These women are enduring a hair-raising experience in the hope of looking like this:
The hairstyle known as a “Marcel” — and the permanent waving process named after its inventor — had been around long before the 1920’s, (click here for more about Monsieur Marcel Grateau’s 1872 innovation) but the combination of changing styles in hats and a switch from the “boyish” ideal to a softer, more feminine appearance as “the twenties” became “the thirties” made the deeply waved “Marcel” especially appealing to women.
Cloche hats could leave your coiffure seriously squashed when the hat was removed.
Many women who had bobbed hair in the twenties also had permanents. If they didn’t have perms or naturally curly hair, perspiring in a cloche could ruin a hairstyle. For more about early (and curly) 1920s hair styles, click here.
Permanent Waves, 1920’s
The C. Nestle Company sold electric permanent waving equipment like this to hair salons .
Nestle also sold home permanent machines, which heated just one roller and plugged into an electric light socket, since most homes did not have wall-sockets in every room.
The satisfied customer on the lower left is only five and a half years old.
Many women now in their eighties must remember these machines, because they were still in use in the 1940s. In fact, I was even younger than the little girl in the Nestle ad when my mother took me to a “beauty parlor” to have my hair permanently curled.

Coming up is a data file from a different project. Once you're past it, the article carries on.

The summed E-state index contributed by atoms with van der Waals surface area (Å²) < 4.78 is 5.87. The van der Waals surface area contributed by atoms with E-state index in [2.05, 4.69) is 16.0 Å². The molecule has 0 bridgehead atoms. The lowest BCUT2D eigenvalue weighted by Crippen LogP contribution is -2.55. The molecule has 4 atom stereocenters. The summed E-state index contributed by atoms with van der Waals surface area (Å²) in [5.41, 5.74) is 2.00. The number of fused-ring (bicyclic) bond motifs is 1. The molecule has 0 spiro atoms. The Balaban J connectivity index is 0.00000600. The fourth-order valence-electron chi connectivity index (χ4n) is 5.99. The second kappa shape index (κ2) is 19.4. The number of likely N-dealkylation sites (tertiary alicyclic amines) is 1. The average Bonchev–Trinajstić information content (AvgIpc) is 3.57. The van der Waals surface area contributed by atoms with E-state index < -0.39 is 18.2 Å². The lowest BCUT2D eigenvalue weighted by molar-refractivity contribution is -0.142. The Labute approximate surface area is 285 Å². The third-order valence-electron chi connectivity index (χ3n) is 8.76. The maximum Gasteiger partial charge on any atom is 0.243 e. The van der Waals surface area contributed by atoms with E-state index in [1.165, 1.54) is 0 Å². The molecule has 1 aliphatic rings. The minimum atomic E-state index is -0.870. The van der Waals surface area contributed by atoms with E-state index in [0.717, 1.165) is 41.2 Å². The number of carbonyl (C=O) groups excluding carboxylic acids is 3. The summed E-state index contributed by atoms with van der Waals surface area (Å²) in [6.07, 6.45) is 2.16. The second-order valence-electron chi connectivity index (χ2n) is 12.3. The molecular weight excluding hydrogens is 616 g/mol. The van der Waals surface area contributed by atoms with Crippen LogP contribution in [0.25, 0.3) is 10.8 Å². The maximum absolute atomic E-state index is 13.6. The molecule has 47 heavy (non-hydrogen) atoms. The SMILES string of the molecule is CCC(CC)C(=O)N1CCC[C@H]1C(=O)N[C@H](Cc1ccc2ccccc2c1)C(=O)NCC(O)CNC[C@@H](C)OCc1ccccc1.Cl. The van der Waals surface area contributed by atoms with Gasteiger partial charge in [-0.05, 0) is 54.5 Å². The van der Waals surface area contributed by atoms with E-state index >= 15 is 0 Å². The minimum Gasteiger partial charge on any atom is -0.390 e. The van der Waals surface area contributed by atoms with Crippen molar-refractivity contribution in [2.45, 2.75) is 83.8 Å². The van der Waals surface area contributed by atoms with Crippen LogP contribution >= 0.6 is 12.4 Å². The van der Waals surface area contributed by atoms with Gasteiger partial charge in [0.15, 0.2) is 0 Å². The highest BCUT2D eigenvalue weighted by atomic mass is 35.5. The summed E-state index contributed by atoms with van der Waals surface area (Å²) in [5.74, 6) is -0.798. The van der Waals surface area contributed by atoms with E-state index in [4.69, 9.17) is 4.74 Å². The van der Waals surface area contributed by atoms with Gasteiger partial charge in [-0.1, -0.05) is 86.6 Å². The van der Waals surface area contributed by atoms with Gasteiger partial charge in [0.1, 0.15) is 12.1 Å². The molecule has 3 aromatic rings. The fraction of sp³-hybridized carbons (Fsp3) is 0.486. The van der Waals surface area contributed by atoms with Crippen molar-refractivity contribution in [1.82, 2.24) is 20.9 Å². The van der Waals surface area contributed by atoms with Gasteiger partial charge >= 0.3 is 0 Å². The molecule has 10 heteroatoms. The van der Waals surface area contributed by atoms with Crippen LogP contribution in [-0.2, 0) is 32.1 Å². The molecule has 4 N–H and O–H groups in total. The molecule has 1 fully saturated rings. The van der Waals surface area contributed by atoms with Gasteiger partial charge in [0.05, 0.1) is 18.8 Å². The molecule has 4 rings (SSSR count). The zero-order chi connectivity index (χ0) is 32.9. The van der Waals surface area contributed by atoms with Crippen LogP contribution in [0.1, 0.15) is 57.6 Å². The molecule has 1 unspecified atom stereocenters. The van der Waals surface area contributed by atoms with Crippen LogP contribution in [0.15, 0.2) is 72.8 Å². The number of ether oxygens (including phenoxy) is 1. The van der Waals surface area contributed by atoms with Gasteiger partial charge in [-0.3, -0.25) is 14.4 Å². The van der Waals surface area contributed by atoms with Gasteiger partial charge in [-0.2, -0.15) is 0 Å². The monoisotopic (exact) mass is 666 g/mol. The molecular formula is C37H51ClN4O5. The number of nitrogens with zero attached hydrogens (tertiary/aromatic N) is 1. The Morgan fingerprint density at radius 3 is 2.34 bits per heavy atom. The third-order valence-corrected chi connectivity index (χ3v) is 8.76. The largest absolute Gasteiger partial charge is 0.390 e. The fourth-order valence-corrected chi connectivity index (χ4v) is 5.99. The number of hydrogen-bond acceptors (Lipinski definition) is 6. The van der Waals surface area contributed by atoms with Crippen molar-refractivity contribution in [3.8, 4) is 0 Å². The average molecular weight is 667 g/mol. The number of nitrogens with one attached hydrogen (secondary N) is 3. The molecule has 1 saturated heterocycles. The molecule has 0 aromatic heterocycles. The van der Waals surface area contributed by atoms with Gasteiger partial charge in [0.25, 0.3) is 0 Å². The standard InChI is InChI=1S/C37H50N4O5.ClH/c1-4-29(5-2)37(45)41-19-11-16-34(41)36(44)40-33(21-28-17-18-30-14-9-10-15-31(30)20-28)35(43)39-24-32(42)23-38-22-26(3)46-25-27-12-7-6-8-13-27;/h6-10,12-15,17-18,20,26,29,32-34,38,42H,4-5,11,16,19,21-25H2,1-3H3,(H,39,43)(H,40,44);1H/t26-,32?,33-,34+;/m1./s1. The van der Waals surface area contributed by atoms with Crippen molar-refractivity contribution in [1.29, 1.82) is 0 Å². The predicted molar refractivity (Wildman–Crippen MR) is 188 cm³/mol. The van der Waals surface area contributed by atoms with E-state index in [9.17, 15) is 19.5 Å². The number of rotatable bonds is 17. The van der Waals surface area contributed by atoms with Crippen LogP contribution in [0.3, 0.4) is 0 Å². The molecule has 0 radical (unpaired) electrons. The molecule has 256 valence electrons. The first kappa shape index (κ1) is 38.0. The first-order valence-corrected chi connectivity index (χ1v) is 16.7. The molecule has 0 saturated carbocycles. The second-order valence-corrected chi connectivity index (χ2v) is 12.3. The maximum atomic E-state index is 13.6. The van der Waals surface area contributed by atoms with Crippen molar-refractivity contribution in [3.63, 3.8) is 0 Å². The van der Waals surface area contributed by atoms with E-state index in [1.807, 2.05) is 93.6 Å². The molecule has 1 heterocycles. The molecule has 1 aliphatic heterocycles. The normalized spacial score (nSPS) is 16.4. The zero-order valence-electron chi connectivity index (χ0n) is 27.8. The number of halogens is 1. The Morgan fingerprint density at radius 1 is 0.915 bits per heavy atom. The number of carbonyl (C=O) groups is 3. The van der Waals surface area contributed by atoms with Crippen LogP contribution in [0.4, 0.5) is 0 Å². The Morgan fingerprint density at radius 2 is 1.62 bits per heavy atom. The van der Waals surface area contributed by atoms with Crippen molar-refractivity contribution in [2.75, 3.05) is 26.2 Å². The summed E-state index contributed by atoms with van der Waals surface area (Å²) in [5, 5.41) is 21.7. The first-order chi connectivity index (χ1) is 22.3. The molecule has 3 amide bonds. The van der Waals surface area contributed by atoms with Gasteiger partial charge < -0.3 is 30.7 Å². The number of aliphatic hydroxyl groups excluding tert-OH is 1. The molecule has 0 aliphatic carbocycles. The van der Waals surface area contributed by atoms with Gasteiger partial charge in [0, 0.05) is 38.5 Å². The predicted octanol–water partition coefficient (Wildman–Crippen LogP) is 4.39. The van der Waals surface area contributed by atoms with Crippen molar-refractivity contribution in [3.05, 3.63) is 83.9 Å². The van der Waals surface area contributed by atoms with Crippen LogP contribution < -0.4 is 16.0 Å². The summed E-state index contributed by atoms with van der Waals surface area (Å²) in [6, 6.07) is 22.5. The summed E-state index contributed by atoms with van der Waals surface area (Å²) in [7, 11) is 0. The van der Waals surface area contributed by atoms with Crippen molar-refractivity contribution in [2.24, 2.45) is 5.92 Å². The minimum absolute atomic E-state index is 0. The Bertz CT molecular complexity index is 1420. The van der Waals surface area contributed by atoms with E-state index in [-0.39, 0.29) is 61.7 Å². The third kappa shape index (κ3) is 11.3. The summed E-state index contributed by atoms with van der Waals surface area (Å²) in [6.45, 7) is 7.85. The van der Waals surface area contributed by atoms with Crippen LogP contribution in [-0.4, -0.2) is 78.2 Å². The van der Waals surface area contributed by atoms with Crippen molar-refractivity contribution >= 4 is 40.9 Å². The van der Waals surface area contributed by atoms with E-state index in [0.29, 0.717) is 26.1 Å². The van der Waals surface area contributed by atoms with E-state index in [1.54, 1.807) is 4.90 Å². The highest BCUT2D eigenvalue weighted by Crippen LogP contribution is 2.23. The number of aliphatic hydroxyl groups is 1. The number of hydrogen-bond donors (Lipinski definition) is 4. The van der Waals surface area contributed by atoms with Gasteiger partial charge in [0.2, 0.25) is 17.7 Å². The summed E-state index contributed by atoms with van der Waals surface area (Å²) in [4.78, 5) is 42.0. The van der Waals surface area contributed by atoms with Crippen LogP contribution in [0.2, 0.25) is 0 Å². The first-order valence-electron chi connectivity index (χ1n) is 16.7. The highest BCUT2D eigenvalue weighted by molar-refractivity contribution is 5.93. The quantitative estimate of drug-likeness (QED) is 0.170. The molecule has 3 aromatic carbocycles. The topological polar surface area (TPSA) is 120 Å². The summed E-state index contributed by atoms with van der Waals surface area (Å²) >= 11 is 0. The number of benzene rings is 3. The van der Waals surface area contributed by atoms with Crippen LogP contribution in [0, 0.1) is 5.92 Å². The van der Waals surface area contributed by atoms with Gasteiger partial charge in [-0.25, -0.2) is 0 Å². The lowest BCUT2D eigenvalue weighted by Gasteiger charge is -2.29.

What I remember is how very heavy the porcelain insulators — like those in this picture — were.
Other Ways to Marcel Your Hair
The Marcelwaver seems to be a clamp that crimps waves into your hair, but the ad does not say it is heated by electricity. However, the photo at bottom seems to show a twisted electric cord leading to the appliance.
Very Short Hair in the Mid-1920’s
Hair worn very short, and “shingled” to taper close to the head in back, was part of the “boyish” look that was adopted even by chic older women in the mid to late 1920’s. (For more about bobbed and shingled hair in the mid-twenties, click here.) It was not bulky, so it “worked” under a cloche hat, leaving small amounts of hair visible on the cheek.
Women who wanted to wear tight-fitting cloche hats in the 1920’s, but did not want to cut off their long hair, could twist it into a chignon worn very low on the neck in back.
Not all Marcelled hair was worn long.
Longer Hair Returns with the 1930’s
As early as September of 1928, The Delineator’s beauty editor, Celia Caroline Cole, was writing about the return of longer hair — and the confusion it was causing.